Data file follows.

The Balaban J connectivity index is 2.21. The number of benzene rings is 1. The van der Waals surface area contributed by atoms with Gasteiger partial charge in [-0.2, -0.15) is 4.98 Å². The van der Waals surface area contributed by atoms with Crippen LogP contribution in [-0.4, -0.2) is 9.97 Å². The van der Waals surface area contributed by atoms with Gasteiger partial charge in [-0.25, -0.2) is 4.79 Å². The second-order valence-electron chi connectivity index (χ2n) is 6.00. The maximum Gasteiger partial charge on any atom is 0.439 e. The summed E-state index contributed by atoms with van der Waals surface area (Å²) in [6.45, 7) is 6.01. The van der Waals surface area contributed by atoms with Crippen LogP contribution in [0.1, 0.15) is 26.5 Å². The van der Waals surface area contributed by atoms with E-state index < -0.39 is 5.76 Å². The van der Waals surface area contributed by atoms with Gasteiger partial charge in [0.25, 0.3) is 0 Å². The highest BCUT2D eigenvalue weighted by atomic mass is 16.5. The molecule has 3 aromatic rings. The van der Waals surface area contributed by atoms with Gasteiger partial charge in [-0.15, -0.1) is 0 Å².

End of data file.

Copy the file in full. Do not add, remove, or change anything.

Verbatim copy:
The Balaban J connectivity index is 2.21. The number of benzene rings is 1. The van der Waals surface area contributed by atoms with Gasteiger partial charge in [-0.2, -0.15) is 4.98 Å². The van der Waals surface area contributed by atoms with Crippen LogP contribution in [-0.4, -0.2) is 9.97 Å². The van der Waals surface area contributed by atoms with Gasteiger partial charge in [-0.25, -0.2) is 4.79 Å². The second-order valence-electron chi connectivity index (χ2n) is 6.00. The maximum Gasteiger partial charge on any atom is 0.439 e. The summed E-state index contributed by atoms with van der Waals surface area (Å²) in [6.45, 7) is 6.01. The van der Waals surface area contributed by atoms with Crippen LogP contribution in [0.1, 0.15) is 26.5 Å². The van der Waals surface area contributed by atoms with E-state index < -0.39 is 5.76 Å². The van der Waals surface area contributed by atoms with Gasteiger partial charge in [0.25, 0.3) is 0 Å². The highest BCUT2D eigenvalue weighted by atomic mass is 16.5. The molecule has 3 aromatic rings. The van der Waals surface area contributed by atoms with Gasteiger partial charge in [-0.15, -0.1) is 0 Å².